The benefit of having a day job or a part-time job is that you can save up money from your bookings to build up a buffer account for your business. If you haven’t listened to episode 9 I recommend you go check that out. I talk about how I structure the finances in my business. This allows me to have a set salary every month, and if you’re going from having a steady job to being a full-time self-employed person this is really recommended. And if you can set aside money for the things you need in before you are completely dependent on them it will make things a lot easier for you.
You can still have colleagues as a full-time photographer
When you no longer have a day job, colleagues, and you yourself are responsible for getting everything done it can feel daunting for many. Maybe it even feels like you can’t work full-time as a photographer because you don’t like to be by yourself. But it doesn’t have to be like that.
You can rent an office space with someone else, or have a studio with another photographer. Join a networking group – either online or IRL. There are lots of ways you can stay social and have co-workers without being employed.
Build routines to get things done
Many of my friends who are employed wonder how I ever get anything done. And yes, I have days where I can’t bring myself to get anything done, but most of the time it’s not a problem. I have a plan and I know what I need to focus on and get done. And that’s actually quite important. Because if you want until you feel like working or completing a specific project before you do it it’s really hard to be your own boss. Motivation is not what you should count on. Instead, focus on building routines.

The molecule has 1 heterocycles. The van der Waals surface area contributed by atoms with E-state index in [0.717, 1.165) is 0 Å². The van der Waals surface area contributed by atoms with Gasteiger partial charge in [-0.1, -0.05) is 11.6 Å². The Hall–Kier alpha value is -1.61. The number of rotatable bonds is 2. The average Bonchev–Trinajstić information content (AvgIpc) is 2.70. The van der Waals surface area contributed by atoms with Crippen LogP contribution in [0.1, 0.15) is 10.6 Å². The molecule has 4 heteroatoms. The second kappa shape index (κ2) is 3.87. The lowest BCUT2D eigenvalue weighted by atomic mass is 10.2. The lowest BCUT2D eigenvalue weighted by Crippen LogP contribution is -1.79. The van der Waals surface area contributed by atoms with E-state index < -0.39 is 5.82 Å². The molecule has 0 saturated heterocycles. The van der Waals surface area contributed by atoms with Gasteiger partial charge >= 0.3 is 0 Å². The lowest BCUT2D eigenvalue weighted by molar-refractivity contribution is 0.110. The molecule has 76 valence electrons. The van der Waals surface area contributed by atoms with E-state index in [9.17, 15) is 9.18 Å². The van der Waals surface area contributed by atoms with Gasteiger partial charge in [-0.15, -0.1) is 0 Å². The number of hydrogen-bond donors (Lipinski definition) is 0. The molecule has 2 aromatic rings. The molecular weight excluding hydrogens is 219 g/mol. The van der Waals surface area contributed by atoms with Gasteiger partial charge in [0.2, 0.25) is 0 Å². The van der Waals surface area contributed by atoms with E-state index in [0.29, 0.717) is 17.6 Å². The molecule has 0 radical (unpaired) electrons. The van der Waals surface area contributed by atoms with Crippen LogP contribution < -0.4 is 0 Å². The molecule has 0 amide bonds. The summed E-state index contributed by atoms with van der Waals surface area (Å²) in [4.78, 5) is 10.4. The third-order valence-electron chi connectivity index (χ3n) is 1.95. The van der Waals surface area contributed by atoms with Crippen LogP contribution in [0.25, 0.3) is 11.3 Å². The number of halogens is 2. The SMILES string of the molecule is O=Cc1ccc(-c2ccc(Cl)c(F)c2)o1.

Choosing your niche
It sounds a bit counterintuitive. You might think more offers mean more money. But before you get to the point where that might be true, it makes a lot more sense to get REALLY good at one thing, and then once you’ve got a handle on that you can add on another thing (if you need to).
Starting out being the photographer that does all the things for all the people rarely does you any favors. A niche can look different for different people. For some it’s ONE service, for others it’s one specific area and for others, it’s about the people.
And sure you can still make it work if you do a little bit of everything because you don’t want to choose. But I’m so sure you would do even better if you dare to figure out what you most what to do, what you do best, and what people most want from you – and say no to everything else.
Good luck with quitting your job and becoming a full-time photographer. I know you can do it!
Ingvild Kolnes is the host of the Sustainable Photography Podcast, an educator for photographers, and is ready to help you with your photography business.
Learn more about the Sustainable Photography Program
hi, i'm ingvild
This podcast is all about education and inspiration for photographers. A sustainable business is profitable and lasting. Instead of short-term wins you want to make sure you’re doing things that matter. Both to yourself, and to create the business you want. The goal of this podcast is that it will help you build and structure your business around your life, instead of the other way around.